I have an old branch (
old-branch) which I last used approximately four months ago that I used to develop a feature for a specific project. It was never merged back into
master because the feature never played out according to plan and was abandoned.
Since then, the project has come a very long way and the codebase now looks very different.
Note: I have only been using git / version control for a few months now so am still learning about it. Also, I am the only person using this repository and nobody else will ever use it, so all changes are - and will continue to be - my own.
I now need to develop a feature for this project, and I checked out
old-branch, but the problem was that it (naturally) reverted the original codebase (with new features) back to how it was all those months ago.
Also, when I switched back to
master, I noticed hundreds of untracked files (from the old branch).
My question is this: should I create a new branch (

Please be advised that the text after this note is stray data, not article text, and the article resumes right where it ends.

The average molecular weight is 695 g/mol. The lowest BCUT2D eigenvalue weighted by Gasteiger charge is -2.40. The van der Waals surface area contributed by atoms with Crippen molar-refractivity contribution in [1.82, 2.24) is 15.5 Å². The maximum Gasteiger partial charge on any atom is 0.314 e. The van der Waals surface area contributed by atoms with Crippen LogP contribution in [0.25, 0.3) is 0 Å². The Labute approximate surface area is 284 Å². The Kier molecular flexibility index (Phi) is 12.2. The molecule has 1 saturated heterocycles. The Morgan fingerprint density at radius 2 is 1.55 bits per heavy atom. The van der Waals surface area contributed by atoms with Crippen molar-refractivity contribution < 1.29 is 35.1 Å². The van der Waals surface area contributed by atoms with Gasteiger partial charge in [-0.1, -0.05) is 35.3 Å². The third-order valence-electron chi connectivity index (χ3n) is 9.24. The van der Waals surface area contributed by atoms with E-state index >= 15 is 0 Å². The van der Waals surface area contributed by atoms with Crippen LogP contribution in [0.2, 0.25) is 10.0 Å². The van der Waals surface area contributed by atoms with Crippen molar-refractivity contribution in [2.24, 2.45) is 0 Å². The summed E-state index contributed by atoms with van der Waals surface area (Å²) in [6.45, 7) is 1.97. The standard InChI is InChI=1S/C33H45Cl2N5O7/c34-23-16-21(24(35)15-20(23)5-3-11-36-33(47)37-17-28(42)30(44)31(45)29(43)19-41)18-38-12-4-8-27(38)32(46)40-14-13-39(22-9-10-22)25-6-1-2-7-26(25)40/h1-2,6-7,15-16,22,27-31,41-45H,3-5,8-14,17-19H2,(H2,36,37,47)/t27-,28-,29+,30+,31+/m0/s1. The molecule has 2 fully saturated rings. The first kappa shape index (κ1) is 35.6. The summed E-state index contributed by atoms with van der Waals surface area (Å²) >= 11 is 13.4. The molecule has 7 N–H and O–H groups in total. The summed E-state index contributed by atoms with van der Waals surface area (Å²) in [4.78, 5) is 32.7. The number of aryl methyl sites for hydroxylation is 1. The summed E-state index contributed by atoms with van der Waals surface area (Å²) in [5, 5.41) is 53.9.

feature) or use
old-branch? If I should use
old-branch, how should I handle the vast differences in the codebase and subsequent untracked files when I switch back to
Is it good practice to create and use new feature-specific branches as and when I need them?
I would think that as a project evolves, and as new features arise, it would make more sense to branch the project off (in order to create a working copy of
master as it is at that moment in time) so that the changes can be made, and to then merge
new-branch back into
master once the change is complete. However, being a relative newcomer to git / version control, perhaps this is not the correct way to do things. I don't know.
I was under the impression that you should have a dedicated
features branch which you use to further develop new features, and then which you merge back into
master once they are complete, but perhaps I am wrong.